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discord and anarchy at home. So far as his acts, or those of his agents, have threatened our immediate commitment in the war, or flagrant insult to the authority of the laws, their effect has been counteracted by the ordinary cognizance of the laws, and by an exertion of the powers confided to me.

Where their danger was not imminent, they have been borne with, from sentiments of regard to his nation ; from a sense of their friendship towards us; from a conviction, that they would not suffer us to remain long exposed to the action of a person, who has so little respected our mutual dispositions; and, I will add, from a reliance on the firmness of my fellow-citizens in their principles of peace and order.

In the mean time, I have respected and pursued the stipulations of our treaties, according to what I judged their true sense; and have withheld no act of friendship, which their affairs have called for from us, and which justice to others left us free to perform. I have gone further; rather than employ force for the restitution of certain vessels, which I deemed the United States bound to restore, I thought it more advisable to satisfy the parties, by avowing it to be my opinion, that, if restitution were not made, it would be incumbent on the United States to make compensation. The papers, now communicated, will more particularly apprize you of these transactions.

The vexations and spoliation, understood to have been committed on our vessels and commerce by the cruisers and officers of some of the belligerent powers, appeared to require attention. The proofs of these, however, not having been brought forward, the description of citizens supposed to have suffered were notified, that, on furnishing them to the executive, due measures would be taken to obtain redress of the VOL. XII.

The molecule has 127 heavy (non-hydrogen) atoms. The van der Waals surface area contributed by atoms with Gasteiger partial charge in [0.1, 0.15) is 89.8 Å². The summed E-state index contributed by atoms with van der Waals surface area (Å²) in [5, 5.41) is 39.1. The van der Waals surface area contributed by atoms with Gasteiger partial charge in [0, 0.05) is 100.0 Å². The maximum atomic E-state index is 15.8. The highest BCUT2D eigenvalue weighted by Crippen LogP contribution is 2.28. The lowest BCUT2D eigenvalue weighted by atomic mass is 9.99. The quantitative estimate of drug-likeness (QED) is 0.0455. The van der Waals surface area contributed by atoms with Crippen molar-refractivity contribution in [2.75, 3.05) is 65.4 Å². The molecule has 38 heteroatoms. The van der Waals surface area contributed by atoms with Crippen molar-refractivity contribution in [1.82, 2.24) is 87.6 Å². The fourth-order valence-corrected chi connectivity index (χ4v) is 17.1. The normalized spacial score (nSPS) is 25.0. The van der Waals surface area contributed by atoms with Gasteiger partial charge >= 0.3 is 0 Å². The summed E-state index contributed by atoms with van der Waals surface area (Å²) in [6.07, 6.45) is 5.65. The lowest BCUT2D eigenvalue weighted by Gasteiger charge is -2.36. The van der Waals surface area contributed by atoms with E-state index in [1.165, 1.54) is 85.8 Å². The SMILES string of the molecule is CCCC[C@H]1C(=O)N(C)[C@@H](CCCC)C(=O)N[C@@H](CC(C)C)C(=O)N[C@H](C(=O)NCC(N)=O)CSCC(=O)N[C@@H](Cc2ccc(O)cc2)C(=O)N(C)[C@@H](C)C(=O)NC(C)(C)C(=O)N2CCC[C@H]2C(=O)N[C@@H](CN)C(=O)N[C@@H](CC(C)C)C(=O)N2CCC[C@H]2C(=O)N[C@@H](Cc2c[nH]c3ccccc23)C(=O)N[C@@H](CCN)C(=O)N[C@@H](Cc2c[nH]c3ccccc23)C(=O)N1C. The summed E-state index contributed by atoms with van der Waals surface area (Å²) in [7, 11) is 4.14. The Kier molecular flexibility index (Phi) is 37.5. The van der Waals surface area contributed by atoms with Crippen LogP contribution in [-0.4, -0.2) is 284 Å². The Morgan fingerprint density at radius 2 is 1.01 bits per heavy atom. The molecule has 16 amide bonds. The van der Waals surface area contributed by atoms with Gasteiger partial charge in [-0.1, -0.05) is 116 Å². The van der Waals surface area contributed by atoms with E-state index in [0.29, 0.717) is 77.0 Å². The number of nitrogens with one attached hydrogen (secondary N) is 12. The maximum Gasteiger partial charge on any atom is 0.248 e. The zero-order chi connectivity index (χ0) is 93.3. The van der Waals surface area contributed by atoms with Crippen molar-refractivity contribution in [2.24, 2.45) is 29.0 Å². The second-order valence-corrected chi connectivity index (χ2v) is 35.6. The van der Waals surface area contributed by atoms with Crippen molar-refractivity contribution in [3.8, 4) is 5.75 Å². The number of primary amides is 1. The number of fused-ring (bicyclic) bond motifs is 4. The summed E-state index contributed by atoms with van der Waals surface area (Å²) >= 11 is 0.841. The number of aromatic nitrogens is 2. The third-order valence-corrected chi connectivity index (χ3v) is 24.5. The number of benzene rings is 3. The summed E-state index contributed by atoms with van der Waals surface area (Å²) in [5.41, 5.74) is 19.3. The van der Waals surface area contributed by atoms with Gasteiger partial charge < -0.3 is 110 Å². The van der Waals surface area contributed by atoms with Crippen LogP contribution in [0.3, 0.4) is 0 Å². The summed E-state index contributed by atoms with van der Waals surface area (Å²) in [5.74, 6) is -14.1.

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past, and more effectual provisions against the future. Should such documents be furnished, proper representations will be made thereon, with a just reliance on a redress proportioned to the exigency of the case.

The British government having undertaken, by orders to the commanders of their armed vessels, to restrain, generally, our commerce in corn and other provisions to their own ports and those of their friends, the instructions now communicated were immediately forwarded to our minister at that court.

In the mean time, some discussions on the subject took place between him and them. These are also laid before you; and I may expect to learn the result of his special instructions, in time to make it known to the legislature, during their present session.

Very early after the arrival of a British minister here, mutual explanations on the inexecution of the treaty of peace were entered into with that minister; these are now laid before you for your information.

On the subjects of mutual interest between this country and Spain, negotiations and conferences are now depending. The public good requiring that the present state of these should be made known to the legislature in confidence only, they shall be the subject of a separate and subsequent communication.

GEORGE WASHINGTON.

MESSAGE

TO BOTH HOUSES OF CONGRESS; RELATIVE TO

TRANSACTIONS WITH SPAIN.

DECEMBER 16TH, 1793.

The situation of affairs in Europe, in the course of the year 1790, having rendered it possible that a moment might arrive favorable for the arrangement of our unsettled matters with Spain, it was thought proper to prepare a representative at that court to avail us of it. A confidential person was therefore despatched to be the bearer of instructions to him, and to supply, by verbal communications, any additional information of which he might find himself in need. The government of France was at the same time applied to for its aid and influence in this negotiation. Events, however, took a turn, which did not present the occasion hoped for.